Will & Kate hear touching suicide story at St Thomas’

The Duke and Duchess of Cambridge today heard the moving story of a man who was attempting to commit suicide and then was saved by a passer-by.

At St Thomas’ hospital in London, William and Catherine met Jonny Benjamin to speak about his experience with mental health problems and suicide. They were joined by Neil Laybourn, the stranger who stopped Jonny from throwing himself off Waterloo Bridge in 2008; he was then sectioned and treated at the hospital.
The Duke and Duchess of Cambridge speak with former patient Jonny Benjamin and Neil Laybourn during their visit to St Thomas' Hospital in London. Picture by WPA Rota / i-Images

The Duke and Duchess of Cambridge speak with former patient Jonny Benjamin and Neil Laybourn during their visit to St Thomas’ Hospital in London. Picture by WPA Rota / i-Images

Suicide is the biggest killer of men aged 20-45, and the Duke and Duchess want to help those thinking about killing themselves receive better care and attention.

After being rescued by Neil, then still a stranger, Jonny launched the FindMike campaign which went viral on social media. Neil was then found and the pair united.

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During the half-hour meeting, Mr Benjamin said:

“For both of us, the mental health piece has got lots of aspects. It’s such a big issue that we need to do something about it.

William and Catherine chat to two men now supporting suicide awareness campaigns: one tried to commit suicide, the other stopped him. Picture by WPA Rota / i-Images

William and Catherine chat to two men now supporting suicide awareness campaigns: one tried to commit suicide, the other stopped him. Picture by WPA Rota / i-Images

“We feel it’s been raised higher up the ladder. It’s suddenly bubbling just under the surface. Now we need to get up to the next level, to the surface.”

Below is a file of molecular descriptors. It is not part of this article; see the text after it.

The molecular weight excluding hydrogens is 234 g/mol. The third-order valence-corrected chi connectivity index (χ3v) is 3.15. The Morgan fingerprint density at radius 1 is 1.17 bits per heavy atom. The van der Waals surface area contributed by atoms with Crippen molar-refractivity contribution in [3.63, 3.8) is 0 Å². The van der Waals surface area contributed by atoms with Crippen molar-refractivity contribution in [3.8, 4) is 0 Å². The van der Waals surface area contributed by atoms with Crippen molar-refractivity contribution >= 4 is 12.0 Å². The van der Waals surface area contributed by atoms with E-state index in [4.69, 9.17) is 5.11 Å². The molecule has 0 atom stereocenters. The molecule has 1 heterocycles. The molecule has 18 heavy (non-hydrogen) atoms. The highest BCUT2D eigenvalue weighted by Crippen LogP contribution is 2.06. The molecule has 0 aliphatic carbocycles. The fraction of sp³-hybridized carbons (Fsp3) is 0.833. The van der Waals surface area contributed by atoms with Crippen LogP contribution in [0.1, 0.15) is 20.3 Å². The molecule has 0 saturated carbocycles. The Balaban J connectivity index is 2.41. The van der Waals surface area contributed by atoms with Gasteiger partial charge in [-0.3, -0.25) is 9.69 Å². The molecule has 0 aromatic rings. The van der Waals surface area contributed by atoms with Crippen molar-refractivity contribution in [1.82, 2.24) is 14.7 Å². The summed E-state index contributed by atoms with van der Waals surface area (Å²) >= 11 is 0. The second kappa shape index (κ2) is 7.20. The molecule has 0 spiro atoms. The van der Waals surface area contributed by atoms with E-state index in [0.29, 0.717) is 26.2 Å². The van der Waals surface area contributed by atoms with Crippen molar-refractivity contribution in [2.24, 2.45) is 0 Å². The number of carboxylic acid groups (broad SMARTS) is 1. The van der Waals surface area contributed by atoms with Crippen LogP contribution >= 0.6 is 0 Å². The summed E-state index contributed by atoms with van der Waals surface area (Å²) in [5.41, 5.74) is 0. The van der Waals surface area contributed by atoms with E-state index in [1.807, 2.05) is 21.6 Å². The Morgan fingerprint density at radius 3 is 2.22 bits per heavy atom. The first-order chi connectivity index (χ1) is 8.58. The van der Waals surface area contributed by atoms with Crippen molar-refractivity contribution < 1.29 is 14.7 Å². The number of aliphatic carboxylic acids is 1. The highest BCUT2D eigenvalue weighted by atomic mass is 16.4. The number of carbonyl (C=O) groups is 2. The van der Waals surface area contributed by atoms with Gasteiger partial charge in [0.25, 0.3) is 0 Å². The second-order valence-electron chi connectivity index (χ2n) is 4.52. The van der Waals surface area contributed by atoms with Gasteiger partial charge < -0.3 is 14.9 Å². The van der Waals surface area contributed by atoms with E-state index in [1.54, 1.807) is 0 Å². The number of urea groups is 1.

The Duke, in his role as an air ambulance pilot, has seemingly taken the call-outs to suicide emergencies seriously: “Someone told me five people a day try to kill themselves. I was just blown away by the statistics.”

Earlier in the day, The Duke and Duchess of Cambridge made a private visit to the Maytree centre in Finsbury Park, north London. It is the only charity providing non-medical residential care for suicidal people in the country.

Here, they spoke with the staff and volunteer team who deal with the ‘last taboo’ of mental health on a daily basis.

Natalie Howarth, Maytree’s director, said: “Maytree’s staff team and volunteers were thrilled to have met The Duke and Duchess of Cambridge today and to have had the opportunity to highlight Maytree’s vital work in suicide prevention.

“Suicide is the last taboo, so to have such a high profile couple shed a light onto the issue is priceless. I hope that their visit to Maytree is a catalyst to a useful and meaningful journey for them both.”

After their visit to St Thomas’, William and Kate headed back to Kensington Palace for a discussion with schoolchildren about their mental health. This is a cause Catherine champions, and has been regularly supporting in recent months.

The Duke and Duchess of Cambridge discuss mental health issues with children at Kensington Palace. Picture by Rota/ i-Images

The Duke and Duchess of Cambridge discuss mental health issues with children at Kensington Palace. Picture by Rota/ i-Images

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